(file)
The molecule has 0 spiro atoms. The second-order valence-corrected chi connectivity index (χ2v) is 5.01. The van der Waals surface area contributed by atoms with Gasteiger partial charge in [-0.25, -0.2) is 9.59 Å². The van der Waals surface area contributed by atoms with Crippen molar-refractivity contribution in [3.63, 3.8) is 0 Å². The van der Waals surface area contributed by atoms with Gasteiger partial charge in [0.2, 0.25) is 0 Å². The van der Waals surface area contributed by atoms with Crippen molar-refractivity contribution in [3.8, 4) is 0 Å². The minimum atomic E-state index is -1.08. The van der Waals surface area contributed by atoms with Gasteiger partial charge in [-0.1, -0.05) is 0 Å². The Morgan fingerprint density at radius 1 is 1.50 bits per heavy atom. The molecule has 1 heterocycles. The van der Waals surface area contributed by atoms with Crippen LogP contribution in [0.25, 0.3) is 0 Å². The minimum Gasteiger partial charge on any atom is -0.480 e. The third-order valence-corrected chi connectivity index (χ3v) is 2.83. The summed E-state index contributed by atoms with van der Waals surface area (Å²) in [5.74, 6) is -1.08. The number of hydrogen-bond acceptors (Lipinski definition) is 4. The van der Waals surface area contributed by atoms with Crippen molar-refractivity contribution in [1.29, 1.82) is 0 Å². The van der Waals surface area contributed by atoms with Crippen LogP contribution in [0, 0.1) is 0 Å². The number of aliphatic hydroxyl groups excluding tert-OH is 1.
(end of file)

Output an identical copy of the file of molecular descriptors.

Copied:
The molecule has 0 spiro atoms. The second-order valence-corrected chi connectivity index (χ2v) is 5.01. The van der Waals surface area contributed by atoms with Gasteiger partial charge in [-0.25, -0.2) is 9.59 Å². The van der Waals surface area contributed by atoms with Crippen molar-refractivity contribution in [3.63, 3.8) is 0 Å². The van der Waals surface area contributed by atoms with Gasteiger partial charge in [0.2, 0.25) is 0 Å². The van der Waals surface area contributed by atoms with Crippen molar-refractivity contribution in [3.8, 4) is 0 Å². The minimum atomic E-state index is -1.08. The van der Waals surface area contributed by atoms with Gasteiger partial charge in [-0.1, -0.05) is 0 Å². The Morgan fingerprint density at radius 1 is 1.50 bits per heavy atom. The molecule has 1 heterocycles. The van der Waals surface area contributed by atoms with Crippen LogP contribution in [0.25, 0.3) is 0 Å². The minimum Gasteiger partial charge on any atom is -0.480 e. The third-order valence-corrected chi connectivity index (χ3v) is 2.83. The summed E-state index contributed by atoms with van der Waals surface area (Å²) in [5.74, 6) is -1.08. The number of hydrogen-bond acceptors (Lipinski definition) is 4. The van der Waals surface area contributed by atoms with Crippen molar-refractivity contribution in [1.29, 1.82) is 0 Å². The van der Waals surface area contributed by atoms with Crippen LogP contribution in [0, 0.1) is 0 Å². The number of aliphatic hydroxyl groups excluding tert-OH is 1.